+++Tuesday was the Memorial for St. Anthony of Padua. He wanted so much to be a hero, or, very least, a martyr. As a Franciscan, he was sent to convert the Moslems in Morocco. What could be a better chance for him to be both! But health problems intervened and he was forced into a humble retreat. There at home under the consolations of Christ’s healing touch, he died at the age of 35, but not before becoming himself a consoler of lost persons and misplaced objects. One of yesterday’s scriptures would have been an excellent one for St. Anthony, where St. Paul in a short passage of seven lines used the same word seven times. That word was CONSOLATION. Hallmark Greeting Cards has made a fortune creating “consolation cards” -- or, as they call them, “Get Well Cards” Indeed, today’s world is badly hurting, in need of a great amount of consolation -- permeated as it is by sickness, sadness, suffering, depression, violence, and death. Mother Theresa could well serve with St. Anthony as “Co-patrons of Consolation” for our times. Now what does it mean to be consoled? The word means to be made “firm,” “solid,” “stable” -- to be enabled to stand on one’s own feet on one’s own ground. This connects well with today’s epistle when St. Paul continues his letter by declaring that to be consoled by the loving Christ is to be enabled to stand firmly with Him in the ability to say “YES.” As we have had occasion to say before, Christianity is often misunderstood as being a NO religion -- “don’t do this,” “never say that, “you are wrong” -- a religion of NO’S surrounded by warnings, threats, punishments, and even torture. But, in contrast, we are told that Christ came not to judge but to console -- not to reject but to love, enabling us to stand firm. I am convinced that there is nothing that Christ cannot console into healing -- whether the condition is depression, sickness, addiction, or rejection. Last week I took some time at the local store to read through the Get-Well Cards to see what message of consolation Hallmark Cards thinks the world needs to hear. These are the themes. “I am thinking of you.” “I am praying for you.” “I am with you.” All of these are variations on ONE theme -- “YOU ARE NOT ALONE!” Nietzsche once said, “It isn’t the suffering that is so hard; but it is the having to suffer alone.” It is to this condition of ours that the Christian Faith offers CONSOLATION of a very special kind. It is this: that through Jesus Christ, GOD ALL MIGHTY IS WITH US -- with us then, now, and forever, whatever happens! To never be alone again -- this is the promise that makes all the difference. And those of us who know this consolation through Christ Jesus know ourselves to be those whom today’s gospel identifies as the “salt of the world” -- those who can stand positively, firmly, and confidently for the good, the true, and the beautiful. As the old hymn puts it, “We shall not be moved.” +++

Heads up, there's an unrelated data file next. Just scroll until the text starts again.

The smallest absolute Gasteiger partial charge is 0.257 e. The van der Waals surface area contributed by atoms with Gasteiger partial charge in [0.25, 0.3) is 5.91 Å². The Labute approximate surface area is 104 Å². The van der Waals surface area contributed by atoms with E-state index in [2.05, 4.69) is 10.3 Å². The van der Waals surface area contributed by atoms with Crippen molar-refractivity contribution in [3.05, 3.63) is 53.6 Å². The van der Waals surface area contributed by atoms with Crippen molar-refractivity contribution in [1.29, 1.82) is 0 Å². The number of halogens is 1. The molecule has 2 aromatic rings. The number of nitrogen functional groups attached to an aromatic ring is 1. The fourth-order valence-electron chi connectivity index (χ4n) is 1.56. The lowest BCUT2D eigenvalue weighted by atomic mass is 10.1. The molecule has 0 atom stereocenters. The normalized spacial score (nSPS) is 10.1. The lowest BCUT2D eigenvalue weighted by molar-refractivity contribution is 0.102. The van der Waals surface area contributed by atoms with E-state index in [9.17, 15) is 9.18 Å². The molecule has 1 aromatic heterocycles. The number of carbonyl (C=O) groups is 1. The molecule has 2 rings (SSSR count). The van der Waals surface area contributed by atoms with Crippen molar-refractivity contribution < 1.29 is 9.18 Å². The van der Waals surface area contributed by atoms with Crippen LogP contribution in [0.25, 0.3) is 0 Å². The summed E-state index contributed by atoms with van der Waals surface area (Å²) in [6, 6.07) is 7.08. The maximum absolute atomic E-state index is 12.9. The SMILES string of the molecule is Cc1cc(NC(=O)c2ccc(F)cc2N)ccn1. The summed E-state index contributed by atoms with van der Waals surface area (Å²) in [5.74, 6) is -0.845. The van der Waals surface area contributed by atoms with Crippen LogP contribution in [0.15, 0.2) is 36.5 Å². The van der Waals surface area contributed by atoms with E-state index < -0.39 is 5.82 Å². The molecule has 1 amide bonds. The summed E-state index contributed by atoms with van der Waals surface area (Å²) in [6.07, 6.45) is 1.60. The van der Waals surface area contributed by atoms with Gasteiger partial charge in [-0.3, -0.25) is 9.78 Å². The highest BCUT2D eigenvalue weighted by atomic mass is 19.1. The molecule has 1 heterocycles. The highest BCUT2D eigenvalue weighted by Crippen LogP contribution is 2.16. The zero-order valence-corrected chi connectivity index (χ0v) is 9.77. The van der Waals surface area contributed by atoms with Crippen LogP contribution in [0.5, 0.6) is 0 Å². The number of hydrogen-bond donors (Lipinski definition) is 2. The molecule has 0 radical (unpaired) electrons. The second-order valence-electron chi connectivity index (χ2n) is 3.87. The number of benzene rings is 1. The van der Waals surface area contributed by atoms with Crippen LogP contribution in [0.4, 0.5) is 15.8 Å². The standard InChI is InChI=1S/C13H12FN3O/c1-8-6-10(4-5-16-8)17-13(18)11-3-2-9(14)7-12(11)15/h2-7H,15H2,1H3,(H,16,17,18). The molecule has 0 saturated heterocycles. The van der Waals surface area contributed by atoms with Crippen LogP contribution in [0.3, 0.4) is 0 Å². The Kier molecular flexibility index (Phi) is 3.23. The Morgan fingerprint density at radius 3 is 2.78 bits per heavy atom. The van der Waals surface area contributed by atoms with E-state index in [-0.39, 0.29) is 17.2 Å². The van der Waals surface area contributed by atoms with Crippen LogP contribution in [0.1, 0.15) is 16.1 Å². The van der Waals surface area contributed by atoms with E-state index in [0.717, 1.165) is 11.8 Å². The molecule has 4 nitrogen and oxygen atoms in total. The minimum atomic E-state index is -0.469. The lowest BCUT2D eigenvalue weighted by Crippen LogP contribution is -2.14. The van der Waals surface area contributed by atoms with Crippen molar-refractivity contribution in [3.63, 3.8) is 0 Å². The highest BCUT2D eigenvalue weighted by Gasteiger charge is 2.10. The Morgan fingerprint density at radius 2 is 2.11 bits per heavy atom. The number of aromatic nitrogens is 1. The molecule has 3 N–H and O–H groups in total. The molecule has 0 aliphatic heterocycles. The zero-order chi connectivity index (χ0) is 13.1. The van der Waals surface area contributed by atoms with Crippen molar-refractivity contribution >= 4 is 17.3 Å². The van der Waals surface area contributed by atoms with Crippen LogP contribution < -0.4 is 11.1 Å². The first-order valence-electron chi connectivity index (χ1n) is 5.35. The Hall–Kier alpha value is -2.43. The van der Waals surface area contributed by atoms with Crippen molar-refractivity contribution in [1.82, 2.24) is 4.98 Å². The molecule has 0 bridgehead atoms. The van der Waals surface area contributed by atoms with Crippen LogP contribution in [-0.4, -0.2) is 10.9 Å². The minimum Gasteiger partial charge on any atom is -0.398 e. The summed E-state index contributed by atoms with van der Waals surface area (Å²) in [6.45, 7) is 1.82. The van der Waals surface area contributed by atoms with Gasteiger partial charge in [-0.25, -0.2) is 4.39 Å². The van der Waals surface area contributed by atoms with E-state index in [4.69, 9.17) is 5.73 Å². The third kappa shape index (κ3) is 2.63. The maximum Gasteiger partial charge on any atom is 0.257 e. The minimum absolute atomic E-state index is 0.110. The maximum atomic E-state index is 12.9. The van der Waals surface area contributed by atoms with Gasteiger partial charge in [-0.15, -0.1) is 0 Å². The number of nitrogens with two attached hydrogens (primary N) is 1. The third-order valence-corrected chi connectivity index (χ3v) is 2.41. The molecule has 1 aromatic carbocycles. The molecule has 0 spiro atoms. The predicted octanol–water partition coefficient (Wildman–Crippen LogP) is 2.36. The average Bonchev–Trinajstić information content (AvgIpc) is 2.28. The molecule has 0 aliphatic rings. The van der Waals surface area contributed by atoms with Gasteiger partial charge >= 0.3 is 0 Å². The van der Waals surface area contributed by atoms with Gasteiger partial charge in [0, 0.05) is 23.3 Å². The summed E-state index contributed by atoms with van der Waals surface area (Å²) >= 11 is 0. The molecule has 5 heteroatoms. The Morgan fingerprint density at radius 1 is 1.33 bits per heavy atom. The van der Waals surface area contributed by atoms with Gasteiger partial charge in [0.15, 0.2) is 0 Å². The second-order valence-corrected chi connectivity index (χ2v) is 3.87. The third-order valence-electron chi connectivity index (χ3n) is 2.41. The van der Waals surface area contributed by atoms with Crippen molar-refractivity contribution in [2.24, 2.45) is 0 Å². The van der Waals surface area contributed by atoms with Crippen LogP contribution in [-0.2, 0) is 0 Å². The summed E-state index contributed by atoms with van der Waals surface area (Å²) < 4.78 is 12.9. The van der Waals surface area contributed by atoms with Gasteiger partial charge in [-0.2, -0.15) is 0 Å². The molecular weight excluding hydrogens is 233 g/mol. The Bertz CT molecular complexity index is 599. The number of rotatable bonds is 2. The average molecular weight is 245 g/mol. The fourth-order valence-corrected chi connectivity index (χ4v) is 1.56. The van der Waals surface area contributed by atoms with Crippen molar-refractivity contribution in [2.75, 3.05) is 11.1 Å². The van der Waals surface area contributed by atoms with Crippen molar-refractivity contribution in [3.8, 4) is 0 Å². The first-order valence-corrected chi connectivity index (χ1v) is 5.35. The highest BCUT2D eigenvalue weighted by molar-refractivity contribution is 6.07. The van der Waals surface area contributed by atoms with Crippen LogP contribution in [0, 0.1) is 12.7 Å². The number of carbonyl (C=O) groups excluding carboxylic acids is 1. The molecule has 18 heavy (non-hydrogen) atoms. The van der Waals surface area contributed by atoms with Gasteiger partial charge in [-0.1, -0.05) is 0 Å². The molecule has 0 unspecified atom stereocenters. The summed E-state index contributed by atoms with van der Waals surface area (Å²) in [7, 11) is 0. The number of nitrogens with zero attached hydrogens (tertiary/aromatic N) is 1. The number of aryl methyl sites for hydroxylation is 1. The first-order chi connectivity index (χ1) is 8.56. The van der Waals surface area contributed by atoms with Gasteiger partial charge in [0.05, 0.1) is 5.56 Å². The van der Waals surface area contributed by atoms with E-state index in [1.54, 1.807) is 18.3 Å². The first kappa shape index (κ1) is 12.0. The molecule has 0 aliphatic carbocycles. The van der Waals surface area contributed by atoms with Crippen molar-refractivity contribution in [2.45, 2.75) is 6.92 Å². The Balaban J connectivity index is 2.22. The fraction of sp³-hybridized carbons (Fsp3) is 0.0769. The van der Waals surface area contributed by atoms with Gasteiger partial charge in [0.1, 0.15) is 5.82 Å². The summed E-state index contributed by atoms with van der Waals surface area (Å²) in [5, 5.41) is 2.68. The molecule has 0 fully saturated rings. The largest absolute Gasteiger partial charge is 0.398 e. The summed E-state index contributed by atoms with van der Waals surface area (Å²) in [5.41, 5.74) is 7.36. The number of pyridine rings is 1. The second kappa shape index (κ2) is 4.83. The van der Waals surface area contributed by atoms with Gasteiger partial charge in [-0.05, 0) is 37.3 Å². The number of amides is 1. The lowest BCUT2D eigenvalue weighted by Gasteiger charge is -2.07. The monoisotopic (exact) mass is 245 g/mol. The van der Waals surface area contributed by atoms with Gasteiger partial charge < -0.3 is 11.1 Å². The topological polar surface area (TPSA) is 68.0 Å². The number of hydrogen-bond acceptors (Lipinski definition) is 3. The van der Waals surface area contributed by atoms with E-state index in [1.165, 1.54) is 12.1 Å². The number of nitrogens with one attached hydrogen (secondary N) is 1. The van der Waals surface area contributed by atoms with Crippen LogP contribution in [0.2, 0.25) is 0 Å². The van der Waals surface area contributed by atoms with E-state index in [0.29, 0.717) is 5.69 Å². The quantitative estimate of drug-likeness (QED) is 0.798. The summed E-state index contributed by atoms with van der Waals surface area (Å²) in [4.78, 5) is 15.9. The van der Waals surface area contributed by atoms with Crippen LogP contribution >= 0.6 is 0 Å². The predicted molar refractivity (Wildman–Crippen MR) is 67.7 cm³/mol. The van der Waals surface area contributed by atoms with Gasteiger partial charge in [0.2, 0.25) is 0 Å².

I was only slightly aware that Friday was to be the “Solemnity of the Most Sacred eHeart of Jesus,” which meant little to me. But when a special rehearsal for it was called on Thursday evening, the practice of Chants and the Te Deum made me a bit more attentive. This would be a first for me at the monastery. Previously I had only known that some of the “artistry” for this day suggested a lesson in anatomy in which Jesus was performing a self-autopsy. It seemed to be another of those Catholic accretions that we ex-Protestants somehow had to waddle through -- anticipating soon an Office adoring his spleen. :-) One such picture was hung for the day beside the Tabernacle. But the day began with a surprise, when I was given to read for Vigils my favorite scripture -- St. Paul’s declaring that “nothing can separate us from the love of Christ.” I began noticing special features such as the four beautiful bouquets that Br. Joseph had created for the occasion. So after Vigils, beginning about 4:30 AM, I was draw into researching the Catholic Encyclopedia -- discovering that this celebration had no known originator. Instead, it had simply happened, emerging slowly in time. And so it was with me. In the silence of my cell, I slowly read and reread all the readings for the day throughout the day. The conclusion with which I was being gifted was that what had emerged around this celebration tended to be poetic hyperboles rooted in deep thanksgiving. For my theological mind, far preferable would be the imaginative image of “Crucified Love.” This Solemnity is the declaration that the HEART of God is best characterized in terms of God’s wounded passion for His suffering Creation. If a visual is needed, I recalled the statue on a hillside at Gethsemane monastery in Kentucky where Jesus is on his knees, hands covering his face, his head almost touching the ground. “Behold your God.” All day long the Offices kept reiterating for me this theme, beginning to render this Feast of the Most Sacred Heart of Jesus one of the most important of Solemnities. The visiting nuns feasted with us -- a menu that included fried chicken, wine, and ice cream. Then, as a perfect setting, the day ended with a much-needed rain. On Saturday, for the Immaculate Heart of the Blessed Virgin Mary, the Nazareth Hermits were our guests for Mass.